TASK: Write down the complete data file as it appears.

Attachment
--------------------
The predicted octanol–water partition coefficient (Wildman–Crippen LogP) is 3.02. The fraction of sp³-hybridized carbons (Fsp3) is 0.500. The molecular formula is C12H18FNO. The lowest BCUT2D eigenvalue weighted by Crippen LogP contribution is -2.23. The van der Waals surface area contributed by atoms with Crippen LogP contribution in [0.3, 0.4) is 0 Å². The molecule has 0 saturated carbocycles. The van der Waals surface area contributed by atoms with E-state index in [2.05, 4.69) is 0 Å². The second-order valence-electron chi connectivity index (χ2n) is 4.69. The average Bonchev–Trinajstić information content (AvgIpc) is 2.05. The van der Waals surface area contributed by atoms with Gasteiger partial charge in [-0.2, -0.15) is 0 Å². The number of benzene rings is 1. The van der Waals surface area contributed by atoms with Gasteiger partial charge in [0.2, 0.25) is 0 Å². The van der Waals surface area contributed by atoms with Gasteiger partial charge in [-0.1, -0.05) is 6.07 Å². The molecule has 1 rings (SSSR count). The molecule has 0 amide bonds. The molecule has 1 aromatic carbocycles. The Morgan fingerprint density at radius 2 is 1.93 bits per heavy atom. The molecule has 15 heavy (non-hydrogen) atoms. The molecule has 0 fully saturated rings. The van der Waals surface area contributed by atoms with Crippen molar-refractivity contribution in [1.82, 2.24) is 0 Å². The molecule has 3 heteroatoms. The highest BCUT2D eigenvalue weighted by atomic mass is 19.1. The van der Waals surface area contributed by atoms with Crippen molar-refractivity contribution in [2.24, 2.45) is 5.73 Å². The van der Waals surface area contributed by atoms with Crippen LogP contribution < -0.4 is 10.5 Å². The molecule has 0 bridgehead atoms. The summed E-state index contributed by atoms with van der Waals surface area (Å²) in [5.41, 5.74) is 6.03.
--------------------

The predicted octanol–water partition coefficient (Wildman–Crippen LogP) is 3.02. The fraction of sp³-hybridized carbons (Fsp3) is 0.500. The molecular formula is C12H18FNO. The lowest BCUT2D eigenvalue weighted by Crippen LogP contribution is -2.23. The van der Waals surface area contributed by atoms with Crippen LogP contribution in [0.3, 0.4) is 0 Å². The molecule has 0 saturated carbocycles. The van der Waals surface area contributed by atoms with E-state index in [2.05, 4.69) is 0 Å². The second-order valence-electron chi connectivity index (χ2n) is 4.69. The average Bonchev–Trinajstić information content (AvgIpc) is 2.05. The van der Waals surface area contributed by atoms with Gasteiger partial charge in [-0.2, -0.15) is 0 Å². The number of benzene rings is 1. The van der Waals surface area contributed by atoms with Gasteiger partial charge in [0.2, 0.25) is 0 Å². The van der Waals surface area contributed by atoms with Gasteiger partial charge in [-0.1, -0.05) is 6.07 Å². The molecule has 1 rings (SSSR count). The molecule has 0 amide bonds. The molecule has 1 aromatic carbocycles. The Morgan fingerprint density at radius 2 is 1.93 bits per heavy atom. The molecule has 15 heavy (non-hydrogen) atoms. The molecule has 0 fully saturated rings. The van der Waals surface area contributed by atoms with Crippen molar-refractivity contribution in [1.82, 2.24) is 0 Å². The molecule has 3 heteroatoms. The highest BCUT2D eigenvalue weighted by atomic mass is 19.1. The van der Waals surface area contributed by atoms with Crippen molar-refractivity contribution in [2.24, 2.45) is 5.73 Å². The van der Waals surface area contributed by atoms with Crippen LogP contribution < -0.4 is 10.5 Å². The molecule has 0 bridgehead atoms. The summed E-state index contributed by atoms with van der Waals surface area (Å²) in [5.41, 5.74) is 6.03.